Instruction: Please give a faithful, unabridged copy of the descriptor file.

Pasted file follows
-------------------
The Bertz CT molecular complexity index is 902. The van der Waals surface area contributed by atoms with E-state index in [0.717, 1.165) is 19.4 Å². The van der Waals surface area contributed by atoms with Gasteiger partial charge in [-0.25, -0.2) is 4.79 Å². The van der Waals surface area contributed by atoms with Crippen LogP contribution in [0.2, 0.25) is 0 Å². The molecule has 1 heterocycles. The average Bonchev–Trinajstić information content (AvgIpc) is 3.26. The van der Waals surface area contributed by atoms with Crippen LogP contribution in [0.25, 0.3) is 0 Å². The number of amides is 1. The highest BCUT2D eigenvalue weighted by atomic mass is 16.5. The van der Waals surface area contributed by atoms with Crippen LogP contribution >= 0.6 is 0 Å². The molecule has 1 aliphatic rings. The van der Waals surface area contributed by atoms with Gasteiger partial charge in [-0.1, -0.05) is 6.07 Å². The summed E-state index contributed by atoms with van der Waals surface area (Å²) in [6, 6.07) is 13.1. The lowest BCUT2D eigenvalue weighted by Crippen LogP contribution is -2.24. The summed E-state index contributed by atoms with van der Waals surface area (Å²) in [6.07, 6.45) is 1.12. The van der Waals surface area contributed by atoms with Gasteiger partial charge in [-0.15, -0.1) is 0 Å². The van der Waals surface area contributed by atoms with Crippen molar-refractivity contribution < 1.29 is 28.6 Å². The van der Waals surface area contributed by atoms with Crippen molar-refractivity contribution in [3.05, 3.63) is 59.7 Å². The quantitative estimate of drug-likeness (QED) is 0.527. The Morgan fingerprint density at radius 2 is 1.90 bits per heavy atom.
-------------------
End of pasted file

The Bertz CT molecular complexity index is 902. The van der Waals surface area contributed by atoms with E-state index in [0.717, 1.165) is 19.4 Å². The van der Waals surface area contributed by atoms with Gasteiger partial charge in [-0.25, -0.2) is 4.79 Å². The van der Waals surface area contributed by atoms with Crippen LogP contribution in [0.2, 0.25) is 0 Å². The molecule has 1 heterocycles. The average Bonchev–Trinajstić information content (AvgIpc) is 3.26. The van der Waals surface area contributed by atoms with Crippen LogP contribution in [0.25, 0.3) is 0 Å². The number of amides is 1. The highest BCUT2D eigenvalue weighted by atomic mass is 16.5. The van der Waals surface area contributed by atoms with Crippen LogP contribution >= 0.6 is 0 Å². The molecule has 1 aliphatic rings. The van der Waals surface area contributed by atoms with Gasteiger partial charge in [-0.1, -0.05) is 6.07 Å². The summed E-state index contributed by atoms with van der Waals surface area (Å²) in [6, 6.07) is 13.1. The lowest BCUT2D eigenvalue weighted by Crippen LogP contribution is -2.24. The summed E-state index contributed by atoms with van der Waals surface area (Å²) in [6.07, 6.45) is 1.12. The van der Waals surface area contributed by atoms with Gasteiger partial charge in [-0.15, -0.1) is 0 Å². The van der Waals surface area contributed by atoms with Crippen molar-refractivity contribution < 1.29 is 28.6 Å². The van der Waals surface area contributed by atoms with Crippen molar-refractivity contribution in [3.05, 3.63) is 59.7 Å². The quantitative estimate of drug-likeness (QED) is 0.527. The Morgan fingerprint density at radius 2 is 1.90 bits per heavy atom.